BitTorrent is a file transfer protocol aimed at providing rapid distributed transfer of popular files.
Previous widely used file transfer protocols, such as ftp and http transfer files in a linear fashion from a server to a client, starting with the first byte of information in a file and proceeding to the last. Robust file servers can send the same file to thousands or thousands of clients simultaneously, but servers which host very large, very popular files (such as CD images, movies and similar) are soon swamped by requests and either the file server or their connection to the network, grinds to a halt. When a server is overwhelmed in such a way, the clients each have only the first part of the file, so even if a group of clients get together, they cannot piece the file together from the parts they have.
Mirror systems, in which popular files are mirrored on many, geographically seperate locations, are effective, but propagation time to the mirrors is a serious issue, as is the need for considerable formal infrastructure and advanced insight into which files are likely to be popular.
BitTorrent is a so-called peer-to-peer protocol (also written as peer2peer and p2p), in which each client is also a server, and called a "peer." Content files to be distributed via BitTorrent are split into pieces and the details of each of these pieces is assembled into a torrent file (typically using the .torrent extension), which lists the size and checksum of each piece and the URL a "tracker," a server which stores information about which peers are interested in which files. The computer with the first copy of file then becomes the first peer. As peers start downloading the file they are said to join the "swarm" for that torrent.
To download a content file a peer:
- Downloads the torrent file
- Contacts the tracker and downloads the list of other peers interested in the file (i.e. those who are downloading or have already downloaded it)
- Contacts the peers to check which pieces of the file they have
- Downloads pieces from a number of peers, choosing the rarest pieces first
- Checks the checksums of downloaded pieces against the checksums in the torrent file
- Assembles the file(s) from the pieces
- Uploads pieces already downloaded to peers which request them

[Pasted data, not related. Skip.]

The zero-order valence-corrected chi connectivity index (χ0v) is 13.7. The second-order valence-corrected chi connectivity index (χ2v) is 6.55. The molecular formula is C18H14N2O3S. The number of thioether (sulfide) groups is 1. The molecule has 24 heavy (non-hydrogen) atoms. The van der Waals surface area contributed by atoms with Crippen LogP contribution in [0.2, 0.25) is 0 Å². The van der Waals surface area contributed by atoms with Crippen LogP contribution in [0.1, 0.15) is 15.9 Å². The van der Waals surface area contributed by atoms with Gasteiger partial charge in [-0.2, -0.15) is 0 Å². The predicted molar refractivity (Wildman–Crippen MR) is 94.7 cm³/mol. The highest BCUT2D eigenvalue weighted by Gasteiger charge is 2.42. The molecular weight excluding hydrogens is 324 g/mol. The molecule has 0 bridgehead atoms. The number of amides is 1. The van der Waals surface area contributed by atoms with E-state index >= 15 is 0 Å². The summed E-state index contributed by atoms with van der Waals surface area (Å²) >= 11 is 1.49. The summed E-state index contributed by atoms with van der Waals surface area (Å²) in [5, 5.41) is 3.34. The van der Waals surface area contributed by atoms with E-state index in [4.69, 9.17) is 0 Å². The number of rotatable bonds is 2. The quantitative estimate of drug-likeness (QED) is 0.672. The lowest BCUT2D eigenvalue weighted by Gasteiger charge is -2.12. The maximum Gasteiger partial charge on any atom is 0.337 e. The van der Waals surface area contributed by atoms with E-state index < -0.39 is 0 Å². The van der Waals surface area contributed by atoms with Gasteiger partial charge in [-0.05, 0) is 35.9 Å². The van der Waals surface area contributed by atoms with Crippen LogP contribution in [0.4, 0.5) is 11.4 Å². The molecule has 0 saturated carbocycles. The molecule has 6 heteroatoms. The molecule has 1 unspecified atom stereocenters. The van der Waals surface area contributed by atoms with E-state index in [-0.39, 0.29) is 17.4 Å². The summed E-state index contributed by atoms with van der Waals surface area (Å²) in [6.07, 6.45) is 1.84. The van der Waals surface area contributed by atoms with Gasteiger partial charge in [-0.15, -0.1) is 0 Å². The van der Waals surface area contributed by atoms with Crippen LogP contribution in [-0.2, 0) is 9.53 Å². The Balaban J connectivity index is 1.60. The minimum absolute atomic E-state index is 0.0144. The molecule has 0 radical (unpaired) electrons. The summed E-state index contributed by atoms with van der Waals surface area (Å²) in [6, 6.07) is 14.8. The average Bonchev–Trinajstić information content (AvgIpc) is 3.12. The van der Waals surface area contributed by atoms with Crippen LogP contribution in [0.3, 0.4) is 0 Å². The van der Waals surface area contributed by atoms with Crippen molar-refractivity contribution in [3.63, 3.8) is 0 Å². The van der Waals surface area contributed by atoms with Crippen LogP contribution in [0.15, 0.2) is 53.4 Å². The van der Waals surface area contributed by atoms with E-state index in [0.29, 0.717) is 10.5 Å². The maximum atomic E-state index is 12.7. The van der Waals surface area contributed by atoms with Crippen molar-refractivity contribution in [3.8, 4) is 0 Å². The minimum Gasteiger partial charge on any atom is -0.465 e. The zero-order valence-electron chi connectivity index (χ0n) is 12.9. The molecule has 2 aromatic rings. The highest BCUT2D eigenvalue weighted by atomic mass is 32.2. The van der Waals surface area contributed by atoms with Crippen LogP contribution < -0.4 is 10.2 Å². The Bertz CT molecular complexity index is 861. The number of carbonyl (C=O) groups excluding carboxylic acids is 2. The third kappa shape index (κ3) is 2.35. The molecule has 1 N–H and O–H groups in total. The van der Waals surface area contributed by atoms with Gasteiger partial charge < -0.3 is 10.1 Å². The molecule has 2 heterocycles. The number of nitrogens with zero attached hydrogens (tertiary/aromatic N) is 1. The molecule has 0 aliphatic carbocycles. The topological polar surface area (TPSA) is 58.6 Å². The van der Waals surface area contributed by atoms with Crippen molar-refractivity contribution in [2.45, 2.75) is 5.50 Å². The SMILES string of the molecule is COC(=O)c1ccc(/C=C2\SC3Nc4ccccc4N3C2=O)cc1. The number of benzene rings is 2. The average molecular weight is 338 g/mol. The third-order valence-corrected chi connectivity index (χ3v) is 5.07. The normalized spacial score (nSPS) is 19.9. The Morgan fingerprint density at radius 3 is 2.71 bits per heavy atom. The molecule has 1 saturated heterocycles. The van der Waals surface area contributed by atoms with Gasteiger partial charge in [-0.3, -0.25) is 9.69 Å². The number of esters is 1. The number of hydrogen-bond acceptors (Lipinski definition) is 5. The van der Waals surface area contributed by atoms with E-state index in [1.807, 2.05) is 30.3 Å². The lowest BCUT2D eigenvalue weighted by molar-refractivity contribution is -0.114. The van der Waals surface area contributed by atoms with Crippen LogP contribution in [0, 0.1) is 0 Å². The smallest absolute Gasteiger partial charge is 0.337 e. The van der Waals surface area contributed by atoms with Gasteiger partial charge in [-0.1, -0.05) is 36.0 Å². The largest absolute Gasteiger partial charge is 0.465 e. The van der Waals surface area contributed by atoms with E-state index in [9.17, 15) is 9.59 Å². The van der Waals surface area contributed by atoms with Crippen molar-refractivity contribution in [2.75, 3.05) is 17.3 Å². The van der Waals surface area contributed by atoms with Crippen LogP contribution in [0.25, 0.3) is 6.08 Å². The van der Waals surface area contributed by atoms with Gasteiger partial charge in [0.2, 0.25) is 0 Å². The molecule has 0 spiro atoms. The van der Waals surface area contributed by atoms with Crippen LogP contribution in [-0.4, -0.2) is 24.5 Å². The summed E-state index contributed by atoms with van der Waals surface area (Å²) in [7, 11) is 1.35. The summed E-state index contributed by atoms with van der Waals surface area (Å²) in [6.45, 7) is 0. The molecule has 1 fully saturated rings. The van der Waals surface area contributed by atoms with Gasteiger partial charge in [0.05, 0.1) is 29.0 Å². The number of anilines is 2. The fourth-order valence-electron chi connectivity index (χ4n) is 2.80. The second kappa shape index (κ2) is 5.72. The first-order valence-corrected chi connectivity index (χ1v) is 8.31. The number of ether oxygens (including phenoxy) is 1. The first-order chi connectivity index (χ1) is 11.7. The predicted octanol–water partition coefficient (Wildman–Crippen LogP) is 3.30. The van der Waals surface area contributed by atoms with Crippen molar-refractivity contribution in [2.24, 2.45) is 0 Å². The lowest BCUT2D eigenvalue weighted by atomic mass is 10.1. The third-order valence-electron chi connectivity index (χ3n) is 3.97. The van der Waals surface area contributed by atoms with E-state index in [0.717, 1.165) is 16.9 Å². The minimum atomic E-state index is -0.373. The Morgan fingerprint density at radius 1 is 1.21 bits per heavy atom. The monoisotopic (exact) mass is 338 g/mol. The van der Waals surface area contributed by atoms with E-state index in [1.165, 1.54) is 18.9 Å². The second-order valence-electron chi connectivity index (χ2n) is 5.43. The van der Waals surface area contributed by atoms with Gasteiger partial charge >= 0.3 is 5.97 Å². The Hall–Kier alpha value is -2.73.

This last step, the uploading of pieces already obtained, is the crucial step, because it allows the system to keep working even when the peer with the original copy of the file becomes unavailable. Even the tracker becoming unavailable does not prevent peers downloading pieces, but it does temporarily prevent new peers joining the swarm.
The system works extremely well for very large, very popular, files. For example, as I write there are 462 peers on the BitTorrent for windows release the latest OpenOffice version and I can download from them at a speed limited only by my local network bandwidth (>1200 KB/s).
Problems with the Solution
BitTorrent is complex, much more complex than previous systems such as http and ftp. This makes for challenging user interface design issues.
BitTorrent has considerable overhead, the torrent file needs to be downloaded and there is much communication overhead, these overheads apply even when a peer is downloading from a single other peer. This complexity makes it unattractive for small files or those only likely to be downloaded a few times.
By becoming the tool of choice for those trading movies and games of dubious legality, BitTorrent has managed to get banned and filtered in a number of places.
For rarely-used or infrequently downloaded files, BitTorrent works very poorly, unless the initial peer is professionally hosted and maintained.
RSS and replacing mirrors
Mirror services (such as the JISC mirror service http://www.mirror.ac.uk) are a traditional method of easing software distribution to isolated sections of the network. Some BitTorrent peers now support polling RSS feeds for new .torrent files and automatically downloading them. This merge of the peer-to-peer and hierarchical distribution appears to be most suitable either for bridging firewalls and other network anomalies and for peer who anticipate a releases and wish to download them immediately. Unlike previous software distribution methods there peers waiting for a release and joining the swarm immediately on release do not hinder the download.